Murray's Blog

Crappy GPS Applications

I have recently acquired a Nokia N810 Internet Tablet and a N95 8GB mobile phone. Both have GPS capability but both have quite awful maps applications. It feels like a checkbox feature – a way to list GPS as a feature on the box, but not a way to do something useful, and not something that’s been thoroughly tested or thought-through. They suffer in comparison to the Garmin device that I already had.

Both take a while to make a connection to the satellites, which is normal with this generation of GPS chips, though I’d expect the N95 to at least get an approximate position from the mobile phone network (Update: I now know that this AGPS feature is in the N95 but it requires a network connection, which requires paying for a GPS/UMTS data connection, which I try to avoid, because I know the telecommunications company will screw me). More significantly, when they actually get a lock on the satellite, they do nothing. Well, the N95 turns some circles green. They don’t show where you are, or even ask if you’d like to see where you are. And neither seem to have any way to do so even by choosing from a menu.

N810 says I am in Antwerp

The N810 has a “Show Current Location” menu item, but it just shows me its default location – a street in Antwerp, NetherlandsBelgium. I’m sure I’m in Munich, Germany. I notice now that I can change its map to “Germany-Alps”, which has Germany, Switzerland and Austria, and I guess that would work if I tried it again. But it should not just silently fail. My Garmin Nüvi 350 shows the map of your current location as soon as it has locked on to a satellite, and has all of western Europe at once without any fiddling.

N95 says I am in Antarctica

The N95 8GB has a “Find GPS Location[0]” (or similar. It was in German when I tried it, and the menu item isn’t there when there’s no satellite connection indoors, so I can’t see now). But it just showed a white screen instead of the map. I tried zooming out and then understood that it had placed me on the south pole at the bottom of the world. This doesn’t seem like a useful feature. I later found that it does put a cross over your real location, but doesn’t take you there. If you search for your location by address then you’ll be able to scroll to see the cross. Again, not very helpful.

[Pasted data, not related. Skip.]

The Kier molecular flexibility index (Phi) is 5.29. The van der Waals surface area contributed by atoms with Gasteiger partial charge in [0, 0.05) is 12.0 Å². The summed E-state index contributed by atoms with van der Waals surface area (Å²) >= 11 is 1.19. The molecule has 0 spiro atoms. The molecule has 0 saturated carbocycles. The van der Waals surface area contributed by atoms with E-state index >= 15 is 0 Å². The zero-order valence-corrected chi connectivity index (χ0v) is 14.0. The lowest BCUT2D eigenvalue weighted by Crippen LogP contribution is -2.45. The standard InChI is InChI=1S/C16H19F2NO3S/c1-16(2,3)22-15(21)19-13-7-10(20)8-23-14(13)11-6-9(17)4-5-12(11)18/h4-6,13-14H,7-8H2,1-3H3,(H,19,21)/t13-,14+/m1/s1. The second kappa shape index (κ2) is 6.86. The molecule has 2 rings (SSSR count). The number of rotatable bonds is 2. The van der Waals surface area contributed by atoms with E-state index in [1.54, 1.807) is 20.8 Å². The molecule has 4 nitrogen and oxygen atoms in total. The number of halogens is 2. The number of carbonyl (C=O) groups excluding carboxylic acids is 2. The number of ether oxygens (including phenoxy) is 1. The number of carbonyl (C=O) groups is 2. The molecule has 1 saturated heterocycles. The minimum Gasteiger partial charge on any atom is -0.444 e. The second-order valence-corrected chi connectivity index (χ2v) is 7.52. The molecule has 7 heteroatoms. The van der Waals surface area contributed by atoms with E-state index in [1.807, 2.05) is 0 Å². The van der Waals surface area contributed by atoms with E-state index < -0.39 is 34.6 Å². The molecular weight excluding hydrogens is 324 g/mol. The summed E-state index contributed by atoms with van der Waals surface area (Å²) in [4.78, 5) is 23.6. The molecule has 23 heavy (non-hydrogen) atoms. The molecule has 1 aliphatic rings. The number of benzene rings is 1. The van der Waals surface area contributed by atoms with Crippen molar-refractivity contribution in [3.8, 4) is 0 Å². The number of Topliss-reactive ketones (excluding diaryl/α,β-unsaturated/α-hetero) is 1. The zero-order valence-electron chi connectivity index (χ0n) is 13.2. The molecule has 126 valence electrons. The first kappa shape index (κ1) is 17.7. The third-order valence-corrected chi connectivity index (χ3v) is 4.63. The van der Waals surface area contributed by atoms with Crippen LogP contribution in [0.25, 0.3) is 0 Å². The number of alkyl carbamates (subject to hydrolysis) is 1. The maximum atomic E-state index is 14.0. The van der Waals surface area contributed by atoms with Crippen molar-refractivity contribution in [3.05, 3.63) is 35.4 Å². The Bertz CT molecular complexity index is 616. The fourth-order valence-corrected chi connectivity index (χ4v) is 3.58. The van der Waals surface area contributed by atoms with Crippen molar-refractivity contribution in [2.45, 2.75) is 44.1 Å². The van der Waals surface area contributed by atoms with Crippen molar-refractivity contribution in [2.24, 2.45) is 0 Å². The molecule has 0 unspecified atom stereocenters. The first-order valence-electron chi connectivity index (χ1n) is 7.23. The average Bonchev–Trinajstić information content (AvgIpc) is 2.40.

Can’t find my way around the GPS UI

Both the N810 and the N95 show that a menu system is not a great UI for this kind of application, regardless of concerns about application consistency. There are very few things I need to do with a map and they need to be immediately available. The menus in Maemo (on the N810) are a particularly small target on an otherwise generous screen and I hate using them in any Maemo application. My Garmin Nüvi 350 has wonderfully simple button-driven menus, presumably the result of long experience making these kinds of applications. People love it.

N95 surprisingly uncoordinated

The N95 generally seems to be a mish-mash of applications thrown together with very little overview. There are even two similar, but subtly different, main menus, with their own dedicated buttons. The video player has no back/forward feature. You are repeatedly asked whether you want to connect to your wi-fi network instead of it happening automatically. The N95 can do some incredible things, it just does them in strangely arbitrary ways and hides its capabilities well. For instance, the camera’s direct upload to Flickr is wonderfully simple once you’ve set it up. The N810 isn’t perfect but you could make a far nicer device than the N95 just by adding mobile phone capabilities to the N810.

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